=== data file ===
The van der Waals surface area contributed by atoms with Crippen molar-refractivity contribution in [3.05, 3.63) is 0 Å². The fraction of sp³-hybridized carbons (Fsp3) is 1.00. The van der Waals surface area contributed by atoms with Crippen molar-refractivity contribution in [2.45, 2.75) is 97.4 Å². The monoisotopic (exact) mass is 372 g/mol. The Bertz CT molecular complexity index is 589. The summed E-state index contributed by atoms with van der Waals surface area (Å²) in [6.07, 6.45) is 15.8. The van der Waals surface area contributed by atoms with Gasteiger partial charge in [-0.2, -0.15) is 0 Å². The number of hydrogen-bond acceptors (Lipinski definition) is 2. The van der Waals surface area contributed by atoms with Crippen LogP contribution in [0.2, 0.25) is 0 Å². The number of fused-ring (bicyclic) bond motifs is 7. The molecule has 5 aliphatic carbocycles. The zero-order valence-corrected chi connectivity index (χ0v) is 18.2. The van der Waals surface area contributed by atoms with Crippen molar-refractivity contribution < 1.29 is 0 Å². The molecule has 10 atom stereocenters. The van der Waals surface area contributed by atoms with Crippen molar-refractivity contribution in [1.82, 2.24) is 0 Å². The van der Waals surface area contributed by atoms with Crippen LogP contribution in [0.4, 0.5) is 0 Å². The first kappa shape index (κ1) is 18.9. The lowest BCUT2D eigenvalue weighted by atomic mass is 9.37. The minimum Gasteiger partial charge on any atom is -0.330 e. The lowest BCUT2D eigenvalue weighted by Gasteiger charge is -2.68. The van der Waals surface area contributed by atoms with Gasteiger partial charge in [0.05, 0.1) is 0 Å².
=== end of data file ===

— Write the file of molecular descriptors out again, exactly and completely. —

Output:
The van der Waals surface area contributed by atoms with Crippen molar-refractivity contribution in [3.05, 3.63) is 0 Å². The fraction of sp³-hybridized carbons (Fsp3) is 1.00. The van der Waals surface area contributed by atoms with Crippen molar-refractivity contribution in [2.45, 2.75) is 97.4 Å². The monoisotopic (exact) mass is 372 g/mol. The Bertz CT molecular complexity index is 589. The summed E-state index contributed by atoms with van der Waals surface area (Å²) in [6.07, 6.45) is 15.8. The van der Waals surface area contributed by atoms with Gasteiger partial charge in [-0.2, -0.15) is 0 Å². The number of hydrogen-bond acceptors (Lipinski definition) is 2. The van der Waals surface area contributed by atoms with Crippen LogP contribution in [0.2, 0.25) is 0 Å². The number of fused-ring (bicyclic) bond motifs is 7. The molecule has 5 aliphatic carbocycles. The zero-order valence-corrected chi connectivity index (χ0v) is 18.2. The van der Waals surface area contributed by atoms with Crippen molar-refractivity contribution < 1.29 is 0 Å². The molecule has 10 atom stereocenters. The van der Waals surface area contributed by atoms with Crippen molar-refractivity contribution in [1.82, 2.24) is 0 Å². The van der Waals surface area contributed by atoms with Crippen LogP contribution in [0.4, 0.5) is 0 Å². The first kappa shape index (κ1) is 18.9. The lowest BCUT2D eigenvalue weighted by atomic mass is 9.37. The minimum Gasteiger partial charge on any atom is -0.330 e. The lowest BCUT2D eigenvalue weighted by Gasteiger charge is -2.68. The van der Waals surface area contributed by atoms with Gasteiger partial charge in [0.05, 0.1) is 0 Å².